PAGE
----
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Part I Edith Wharton


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During the ensuing weeks Mr. Ramy, though his visits were as frequent as ever, did not seem to regain his usual spirits. He complained frequently of headache, but rejected Ann Eliza's tentatively proffered remedies, and seemed to shrink from any prolonged investigation of his symptoms. July had come, with a sudden ardour of heat, and one evening, as the three sat together by the open window in the back room, Evelina said: "I dunno what I wouldn't give, a night like this, for a breath of real country air."

"So would I," said Mr. Ramy, knocking the ashes from his pipe. "I'd like to be setting in an arbour dis very minute."

"Oh, wouldn't it be lovely?"

"I always think it's real cool here--we'd be heaps hotter up where Miss Mellins is," said Ann Eliza.

"Oh, I daresay--but we'd be heaps cooler somewhere else," her sister snapped: she was not infrequently exasperated by Ann Eliza's furtive attempts to mollify Providence.

A few days later Mr. Ramy appeared with a suggestion which enchanted Evelina. He had gone the day before to see his friend, Mrs. Hochmuller, who lived in the outskirts of Hoboken, and Mrs. Hochmuller had proposed that on the following Sunday he should bring the Bunner sisters to spend the day with her.

"She's got a real garden, you know," Mr. Ramy explained, "wid trees and a real summer-house to set in; and hens and chickens too. And it's an elegant sail over on de ferry-boat."

The proposal drew no response from Ann Eliza. She was still oppressed by the recollection of her interminable Sunday in the Park; but, obedient to Evelina's imperious glance, she finally faltered out an acceptance.

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The Sunday was a very hot one, and once on the ferry-boat Ann Eliza revived at the touch of the salt breeze, and the spectacle of the crowded waters; but when they reached the other shore, and stepped out on the dirty wharf, she began to ache with anticipated weariness. They got into a street-car, and were jolted from one mean street to another, till at length Mr. Ramy pulled the conductor's sleeve and they got out again; then they stood in the blazing sun, near the door of a crowded beer-saloon, waiting for another car to come; and that carried them out to a thinly settled district, past vacant lots and narrow brick houses standing in unsupported solitude, till they finally reached an almost rural region of scattered cottages and low wooden buildings that looked like village "stores." Here the car finally stopped of its own accord, and they walked along a rutty road, past a stone-cutter's yard with a high fence tapestried with theatrical advertisements, to a little red house with green blinds and a garden paling. Really, Mr. Ramy had not deceived them. Clumps of dielytra and day-lilies bloomed behind the paling, and a crooked elm hung romantically over the gable of the house.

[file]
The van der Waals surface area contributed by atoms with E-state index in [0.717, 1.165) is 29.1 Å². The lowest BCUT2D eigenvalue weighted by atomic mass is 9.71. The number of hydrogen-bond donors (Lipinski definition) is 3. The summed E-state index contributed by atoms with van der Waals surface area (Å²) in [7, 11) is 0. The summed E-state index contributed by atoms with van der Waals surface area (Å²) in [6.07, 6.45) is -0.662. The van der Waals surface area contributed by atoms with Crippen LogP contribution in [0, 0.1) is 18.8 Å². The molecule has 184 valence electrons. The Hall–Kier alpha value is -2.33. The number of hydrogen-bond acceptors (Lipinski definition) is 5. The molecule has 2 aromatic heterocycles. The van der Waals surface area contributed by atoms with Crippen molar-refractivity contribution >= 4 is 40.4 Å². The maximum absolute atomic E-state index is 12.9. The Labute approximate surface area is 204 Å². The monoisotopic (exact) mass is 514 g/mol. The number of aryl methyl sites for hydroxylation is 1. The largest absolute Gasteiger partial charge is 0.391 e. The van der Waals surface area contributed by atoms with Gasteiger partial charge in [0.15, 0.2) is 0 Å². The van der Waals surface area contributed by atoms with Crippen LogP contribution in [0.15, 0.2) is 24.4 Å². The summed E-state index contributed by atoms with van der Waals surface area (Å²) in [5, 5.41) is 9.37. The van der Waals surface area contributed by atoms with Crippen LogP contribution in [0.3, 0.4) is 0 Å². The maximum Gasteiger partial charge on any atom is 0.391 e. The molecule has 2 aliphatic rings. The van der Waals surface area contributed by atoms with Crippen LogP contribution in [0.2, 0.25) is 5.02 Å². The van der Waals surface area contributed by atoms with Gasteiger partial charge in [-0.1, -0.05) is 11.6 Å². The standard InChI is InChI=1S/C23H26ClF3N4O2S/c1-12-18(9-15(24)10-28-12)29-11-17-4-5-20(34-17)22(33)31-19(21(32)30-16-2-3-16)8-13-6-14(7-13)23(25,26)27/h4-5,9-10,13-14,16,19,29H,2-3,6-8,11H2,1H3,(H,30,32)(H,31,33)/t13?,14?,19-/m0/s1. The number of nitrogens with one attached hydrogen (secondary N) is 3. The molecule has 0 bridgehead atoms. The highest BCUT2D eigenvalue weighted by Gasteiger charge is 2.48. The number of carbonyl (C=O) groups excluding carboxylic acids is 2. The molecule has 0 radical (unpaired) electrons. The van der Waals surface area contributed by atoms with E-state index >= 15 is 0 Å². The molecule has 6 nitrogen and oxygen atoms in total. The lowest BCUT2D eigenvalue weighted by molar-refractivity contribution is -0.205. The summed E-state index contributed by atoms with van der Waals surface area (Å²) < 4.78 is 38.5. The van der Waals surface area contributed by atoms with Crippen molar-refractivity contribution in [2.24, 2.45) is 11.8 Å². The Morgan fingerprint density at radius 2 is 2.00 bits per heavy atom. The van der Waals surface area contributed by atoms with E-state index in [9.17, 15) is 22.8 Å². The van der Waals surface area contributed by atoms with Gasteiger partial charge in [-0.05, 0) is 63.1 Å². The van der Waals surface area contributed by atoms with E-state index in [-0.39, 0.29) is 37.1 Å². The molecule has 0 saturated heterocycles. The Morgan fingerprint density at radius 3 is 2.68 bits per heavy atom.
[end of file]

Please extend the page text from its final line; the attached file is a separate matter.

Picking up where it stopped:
At the gate Mrs. Hochmuller, a broad woman in brick-brown merino, met them with nods and smiles, while her daughter Linda, a flaxen-haired girl with mottled red cheeks and a sidelong stare, hovered inquisitively behind her. Mrs. Hochmuller, leading the way into the house, conducted the Bunner sisters the way to her bedroom. Here they were invited to spread out on a mountainous white featherbed the cashmere mantles under which the solemnity of the occasion had compelled them to swelter, and when they had given their black silks the necessary twitch of readjustment, and Evelina had fluffed out her hair before a looking-glass framed in pink-shell work, their hostess led them to a stuffy parlour smelling of gingerbread. After another ceremonial pause, broken by polite enquiries and shy ejaculations, they were shown into the kitchen, where the table was already spread with strange-looking spice-cakes and stewed fruits, and where they presently found themselves seated between Mrs. Hochmuller and Mr. Ramy, while the staring Linda bumped back and forth from the stove with steaming dishes.

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Bunner Sisters
Edith Wharton

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